Setting sail from Scandinavia in the late 8th century, the people we would later call the Vikings (or Norsemen) changed the course of European history forever. Whether it was merciless conquest, far-reaching trade networks, or ambitious exploration, the Vikings had a diverse impact on the world around them. The actions of these people would shape countless languages, cultures, and nations. So who were they?
The Viking Age (793-1066 CE)
The stereotype of a Viking is usually that of a bloodthirsty brute hellbent on the destruction of the civilized world. While this image is often exaggerated to the point of parody in modern television and film, this over-the-top representation is still based on some truth.
The Vikings did not keep records like the Christian kingdoms of Dark Ages Europe. So, we do not really have a good idea of how the Vikings viewed themselves or the many peoples with whom they came in contact. The only surviving historical records are mainly written by the people who were often victimized by Viking raids and invasions. As you can imagine, these Medieval chroniclers' opinions of the Vikings are far from favorable.
The first recorded Viking raid occurred on Lindisfarne island in modern-day England. Lindisfarne was home to an isolated monastery filled with a small population of monks and townsfolk. Churches and other religious buildings at that time would have been among the few places where wealth and valuables would have been stored. An island filled with riches, being defended by unarmed monks and peasants, meaning that just about anyone could have come and taken what they wanted. And that is exactly what the Vikings did in 793 AD. Much of the remote settlement was destroyed, and its population was either killed in the raid or enslaved.
The massacre at Lindisfarne would only spell the beginning of Viking involvement in the British Isles. Viking raids increased in volume and ferocity, culminating in a total invasion of Northumbria in 865 AD by the infamous Ivar the Boneless. Viking territory would exist one way or another in England for the next 200 years until the last remnants of a Viking threat were destroyed at the Battle of Stamford Bridge in 1066 AD.
Trade And Commerce In The Viking Age
Viking influence was much more than just mindless warfare and bloodlust. Trade was a crucial aspect of their life as well. Many trading settlements were set up across Northern Europe to access new markets. Viking merchants most often traded items such as furs, timber, and enslaved people.
Cities such as Dublin, Novgorod, and Kyiv can all trace their origins back to Viking settlements. The Viking presence was so impactful in what is today Russia and Ukraine that they would lay the groundwork to create the early precursors to these nations in kingdoms like the Kievan Rus.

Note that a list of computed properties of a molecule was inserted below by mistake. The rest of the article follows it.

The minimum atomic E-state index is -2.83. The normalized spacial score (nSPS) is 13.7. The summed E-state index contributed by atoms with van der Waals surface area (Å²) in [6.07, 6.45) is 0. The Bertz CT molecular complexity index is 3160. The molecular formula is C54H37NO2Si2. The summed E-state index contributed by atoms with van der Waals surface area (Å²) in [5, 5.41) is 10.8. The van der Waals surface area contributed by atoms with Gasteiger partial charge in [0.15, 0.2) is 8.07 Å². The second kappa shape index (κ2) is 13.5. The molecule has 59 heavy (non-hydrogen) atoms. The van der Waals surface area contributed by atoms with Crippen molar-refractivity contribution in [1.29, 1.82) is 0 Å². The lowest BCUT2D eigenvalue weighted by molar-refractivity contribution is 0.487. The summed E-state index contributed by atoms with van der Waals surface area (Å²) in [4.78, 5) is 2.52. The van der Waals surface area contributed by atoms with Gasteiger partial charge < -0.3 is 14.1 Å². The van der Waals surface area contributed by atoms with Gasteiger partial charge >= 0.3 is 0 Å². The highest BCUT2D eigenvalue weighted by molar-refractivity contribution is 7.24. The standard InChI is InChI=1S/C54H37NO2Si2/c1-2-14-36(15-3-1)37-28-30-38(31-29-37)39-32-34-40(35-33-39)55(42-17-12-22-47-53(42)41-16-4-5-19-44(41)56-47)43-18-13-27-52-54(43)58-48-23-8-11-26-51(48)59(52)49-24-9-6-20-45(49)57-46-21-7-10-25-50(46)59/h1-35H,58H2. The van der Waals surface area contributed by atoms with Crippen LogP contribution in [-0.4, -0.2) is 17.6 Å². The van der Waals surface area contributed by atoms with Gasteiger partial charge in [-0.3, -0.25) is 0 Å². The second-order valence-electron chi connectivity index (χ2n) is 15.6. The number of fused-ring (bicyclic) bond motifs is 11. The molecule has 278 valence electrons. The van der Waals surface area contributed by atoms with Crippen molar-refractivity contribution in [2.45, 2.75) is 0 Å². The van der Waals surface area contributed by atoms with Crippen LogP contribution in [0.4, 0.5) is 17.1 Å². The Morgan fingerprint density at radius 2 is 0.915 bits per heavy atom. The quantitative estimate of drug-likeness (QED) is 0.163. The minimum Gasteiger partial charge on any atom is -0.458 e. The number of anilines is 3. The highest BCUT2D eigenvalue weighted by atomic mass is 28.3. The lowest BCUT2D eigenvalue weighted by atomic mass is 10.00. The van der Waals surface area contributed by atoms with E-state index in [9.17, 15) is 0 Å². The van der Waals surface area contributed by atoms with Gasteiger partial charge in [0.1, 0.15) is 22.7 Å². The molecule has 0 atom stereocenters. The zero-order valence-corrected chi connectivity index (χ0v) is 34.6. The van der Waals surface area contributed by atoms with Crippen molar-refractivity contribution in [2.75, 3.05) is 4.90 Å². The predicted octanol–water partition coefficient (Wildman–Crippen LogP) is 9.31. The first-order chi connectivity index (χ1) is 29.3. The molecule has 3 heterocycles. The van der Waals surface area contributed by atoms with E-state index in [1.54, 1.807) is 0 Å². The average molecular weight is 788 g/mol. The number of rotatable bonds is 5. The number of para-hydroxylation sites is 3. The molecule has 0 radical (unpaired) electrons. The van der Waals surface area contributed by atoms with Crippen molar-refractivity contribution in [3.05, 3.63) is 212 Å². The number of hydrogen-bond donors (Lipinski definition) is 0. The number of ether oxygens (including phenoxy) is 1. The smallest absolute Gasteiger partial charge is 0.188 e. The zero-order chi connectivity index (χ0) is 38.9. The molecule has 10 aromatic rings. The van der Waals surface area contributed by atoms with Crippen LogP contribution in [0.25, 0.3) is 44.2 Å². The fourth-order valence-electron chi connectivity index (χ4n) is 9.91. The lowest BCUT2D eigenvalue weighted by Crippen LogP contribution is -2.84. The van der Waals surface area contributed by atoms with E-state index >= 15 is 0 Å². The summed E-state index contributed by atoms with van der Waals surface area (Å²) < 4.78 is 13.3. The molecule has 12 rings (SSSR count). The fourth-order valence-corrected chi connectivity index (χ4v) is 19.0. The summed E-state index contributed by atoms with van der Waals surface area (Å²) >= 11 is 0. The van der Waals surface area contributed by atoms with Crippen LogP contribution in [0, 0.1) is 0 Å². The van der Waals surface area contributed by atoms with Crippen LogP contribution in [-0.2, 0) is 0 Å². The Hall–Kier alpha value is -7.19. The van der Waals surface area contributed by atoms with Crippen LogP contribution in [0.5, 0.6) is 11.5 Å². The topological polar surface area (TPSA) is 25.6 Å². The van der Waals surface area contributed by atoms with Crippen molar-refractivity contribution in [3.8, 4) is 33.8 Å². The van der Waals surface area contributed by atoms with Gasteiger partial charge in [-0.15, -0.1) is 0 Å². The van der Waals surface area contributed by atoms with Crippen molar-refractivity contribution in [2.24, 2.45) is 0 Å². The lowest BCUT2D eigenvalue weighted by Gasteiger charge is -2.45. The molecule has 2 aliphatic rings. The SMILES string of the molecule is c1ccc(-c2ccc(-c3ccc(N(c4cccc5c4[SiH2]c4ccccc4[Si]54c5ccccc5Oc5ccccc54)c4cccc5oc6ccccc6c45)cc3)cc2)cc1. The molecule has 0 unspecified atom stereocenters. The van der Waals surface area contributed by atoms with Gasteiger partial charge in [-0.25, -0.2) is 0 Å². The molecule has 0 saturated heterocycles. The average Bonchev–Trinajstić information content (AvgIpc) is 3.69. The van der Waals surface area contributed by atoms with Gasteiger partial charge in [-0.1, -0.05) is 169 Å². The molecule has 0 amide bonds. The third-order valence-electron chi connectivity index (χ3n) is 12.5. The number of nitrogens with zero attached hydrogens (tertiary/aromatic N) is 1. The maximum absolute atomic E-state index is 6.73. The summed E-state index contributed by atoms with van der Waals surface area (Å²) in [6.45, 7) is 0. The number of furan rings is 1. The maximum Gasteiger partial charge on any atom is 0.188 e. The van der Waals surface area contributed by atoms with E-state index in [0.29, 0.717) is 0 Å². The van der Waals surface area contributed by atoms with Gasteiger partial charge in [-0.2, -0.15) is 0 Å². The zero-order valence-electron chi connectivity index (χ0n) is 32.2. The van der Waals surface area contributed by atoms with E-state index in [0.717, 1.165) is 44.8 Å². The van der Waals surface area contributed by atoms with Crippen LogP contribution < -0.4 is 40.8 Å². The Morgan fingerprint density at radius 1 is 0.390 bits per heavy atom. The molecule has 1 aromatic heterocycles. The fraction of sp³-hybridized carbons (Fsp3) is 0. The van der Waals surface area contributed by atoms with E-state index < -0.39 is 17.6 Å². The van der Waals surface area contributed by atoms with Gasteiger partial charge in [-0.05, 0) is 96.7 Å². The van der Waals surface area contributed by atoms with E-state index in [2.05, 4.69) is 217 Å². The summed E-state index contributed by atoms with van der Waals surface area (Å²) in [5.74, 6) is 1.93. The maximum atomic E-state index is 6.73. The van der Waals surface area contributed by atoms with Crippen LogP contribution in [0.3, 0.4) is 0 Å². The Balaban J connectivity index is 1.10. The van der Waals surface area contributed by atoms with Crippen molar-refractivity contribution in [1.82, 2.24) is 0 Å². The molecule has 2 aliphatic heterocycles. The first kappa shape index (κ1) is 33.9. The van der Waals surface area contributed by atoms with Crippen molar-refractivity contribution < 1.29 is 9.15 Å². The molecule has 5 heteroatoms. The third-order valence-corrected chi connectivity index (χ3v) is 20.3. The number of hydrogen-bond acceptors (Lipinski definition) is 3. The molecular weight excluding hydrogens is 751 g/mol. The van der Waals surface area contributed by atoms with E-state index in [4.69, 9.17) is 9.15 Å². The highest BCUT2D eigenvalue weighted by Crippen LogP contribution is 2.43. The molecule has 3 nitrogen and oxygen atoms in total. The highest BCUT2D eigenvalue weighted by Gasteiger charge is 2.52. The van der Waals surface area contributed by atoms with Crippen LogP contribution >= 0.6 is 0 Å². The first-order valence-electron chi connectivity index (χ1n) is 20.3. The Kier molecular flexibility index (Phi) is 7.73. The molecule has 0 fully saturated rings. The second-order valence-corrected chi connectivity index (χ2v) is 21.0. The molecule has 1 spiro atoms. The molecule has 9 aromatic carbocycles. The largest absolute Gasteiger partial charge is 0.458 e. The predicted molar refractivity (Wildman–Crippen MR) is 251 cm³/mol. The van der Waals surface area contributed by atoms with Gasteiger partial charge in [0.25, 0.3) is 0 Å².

The Vikings did not stop in Europe either. Vikings traded as far as the Byzantine Empire in Greece and Turkey and even made contact with one of the many Muslim Caliphates in the Middle East. As a matter of fact, some of the best accounts of Viking life and culture come from the Arab explorer Ahmad Ibn Fadlan.
Early Pioneers Of Exploration
The seemingly endless quest of the Vikings for new lands to raid and trade led them to become the early pioneers of European exploration. The sailing expertise of the Vikings allowed them to sail past Ireland and stumble upon Iceland and, later, Greenland. Iceland was totally uninhabited when the Vikings first stumbled upon the island in the late 9th century. Iceland quickly grew into a distant outpost with no towns to plunder and no trading opportunities.
However, the most astounding achievement of Viking exploration is undoubtedly their settlement in North America. While the history is not entirely clear, historians do know for certain that the Vikings were the first Europeans in history to reach North America. Landing on the coast of what is today Newfoundland and Labrador, a Viking settlement was established around the year 1000 AD. More than 400 years before Christopher Columbus would make his monumental journey across the Atlantic Ocean. The settlement did not last long and was quickly abandoned for unknown reasons. But the fact that the Vikings were able to achieve this is nothing short of miraculous and a testament to their outstanding seamanship and determination.
Lasting Impact And Legacy
The legacy of the Vikings might be best remembered for how they shaped the world of Dark Age Europe. While the raids and invasions of Vikings were devastating, they forced kingdoms like France and England to unify and centralize. The constant external threat that the Vikings posed made a stronger, well-coordinated military and government a necessity rather than a burdensome inconvenience.
By the beginning of the 11th century, the once mighty Vikings had become much more manageable. Many of their leaders had either converted to Christianity or integrated into the kingdoms they once threatened with invasion. For instance, Normandy, a region in northern France, was gifted to the Viking Rollo in the early 10th century in exchange for his allegiance to the French crown and for renouncing Norse Paganism. William the Conqueror, the great-great-great-grandson of Rollo, would go on to invade and rule over all of England, something that even his Viking ancestors were unable to do. Many town names and words today in the English language also owe their existence to the Vikings.
The Vikings were far from the one-dimensional villains they are most often portrayed to be. Despite being ruthless raiders and warriors, they were also daring explorers and cunning merchants. Vanishing almost as quickly as they left, the impact of the Viking Age in Europe can still be seen today in many of the continent's languages and cultures.